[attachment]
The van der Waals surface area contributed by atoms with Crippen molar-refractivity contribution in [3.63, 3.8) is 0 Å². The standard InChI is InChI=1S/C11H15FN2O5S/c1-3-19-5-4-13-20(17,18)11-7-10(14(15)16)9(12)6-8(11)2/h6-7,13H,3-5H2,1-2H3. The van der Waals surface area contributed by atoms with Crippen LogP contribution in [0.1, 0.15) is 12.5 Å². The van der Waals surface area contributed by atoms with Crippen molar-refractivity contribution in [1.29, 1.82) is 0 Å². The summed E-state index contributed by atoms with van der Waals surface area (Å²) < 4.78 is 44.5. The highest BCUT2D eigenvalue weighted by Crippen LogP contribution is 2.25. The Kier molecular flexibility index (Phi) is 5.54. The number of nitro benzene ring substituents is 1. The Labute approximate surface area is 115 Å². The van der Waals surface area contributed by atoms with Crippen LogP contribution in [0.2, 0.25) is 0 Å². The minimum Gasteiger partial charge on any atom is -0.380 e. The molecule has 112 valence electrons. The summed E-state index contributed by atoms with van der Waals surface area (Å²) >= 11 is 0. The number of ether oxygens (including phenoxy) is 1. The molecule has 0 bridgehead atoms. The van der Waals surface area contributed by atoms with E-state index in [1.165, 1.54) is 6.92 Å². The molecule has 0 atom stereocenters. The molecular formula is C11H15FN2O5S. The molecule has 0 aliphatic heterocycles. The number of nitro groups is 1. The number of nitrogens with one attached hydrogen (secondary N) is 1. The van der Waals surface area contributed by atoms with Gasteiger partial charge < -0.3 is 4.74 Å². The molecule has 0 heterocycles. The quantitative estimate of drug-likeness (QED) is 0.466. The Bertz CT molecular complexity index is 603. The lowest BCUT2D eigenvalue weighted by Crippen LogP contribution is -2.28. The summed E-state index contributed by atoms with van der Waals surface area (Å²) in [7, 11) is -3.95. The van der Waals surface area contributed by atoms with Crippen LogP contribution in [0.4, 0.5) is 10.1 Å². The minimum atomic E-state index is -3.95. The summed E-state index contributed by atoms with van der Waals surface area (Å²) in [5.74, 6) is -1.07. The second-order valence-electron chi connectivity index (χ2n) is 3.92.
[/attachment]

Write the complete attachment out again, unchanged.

The van der Waals surface area contributed by atoms with Crippen molar-refractivity contribution in [3.63, 3.8) is 0 Å². The standard InChI is InChI=1S/C11H15FN2O5S/c1-3-19-5-4-13-20(17,18)11-7-10(14(15)16)9(12)6-8(11)2/h6-7,13H,3-5H2,1-2H3. The van der Waals surface area contributed by atoms with Crippen LogP contribution in [0.1, 0.15) is 12.5 Å². The van der Waals surface area contributed by atoms with Crippen molar-refractivity contribution in [1.29, 1.82) is 0 Å². The summed E-state index contributed by atoms with van der Waals surface area (Å²) < 4.78 is 44.5. The highest BCUT2D eigenvalue weighted by Crippen LogP contribution is 2.25. The Kier molecular flexibility index (Phi) is 5.54. The number of nitro benzene ring substituents is 1. The Labute approximate surface area is 115 Å². The van der Waals surface area contributed by atoms with Crippen LogP contribution in [0.2, 0.25) is 0 Å². The minimum Gasteiger partial charge on any atom is -0.380 e. The molecule has 112 valence electrons. The summed E-state index contributed by atoms with van der Waals surface area (Å²) >= 11 is 0. The number of ether oxygens (including phenoxy) is 1. The molecule has 0 bridgehead atoms. The van der Waals surface area contributed by atoms with E-state index in [1.165, 1.54) is 6.92 Å². The molecule has 0 atom stereocenters. The molecular formula is C11H15FN2O5S. The molecule has 0 aliphatic heterocycles. The number of nitro groups is 1. The number of nitrogens with one attached hydrogen (secondary N) is 1. The van der Waals surface area contributed by atoms with Gasteiger partial charge < -0.3 is 4.74 Å². The molecule has 0 heterocycles. The quantitative estimate of drug-likeness (QED) is 0.466. The Bertz CT molecular complexity index is 603. The lowest BCUT2D eigenvalue weighted by Crippen LogP contribution is -2.28. The summed E-state index contributed by atoms with van der Waals surface area (Å²) in [7, 11) is -3.95. The van der Waals surface area contributed by atoms with Crippen LogP contribution in [0.4, 0.5) is 10.1 Å². The minimum atomic E-state index is -3.95. The summed E-state index contributed by atoms with van der Waals surface area (Å²) in [5.74, 6) is -1.07. The second-order valence-electron chi connectivity index (χ2n) is 3.92.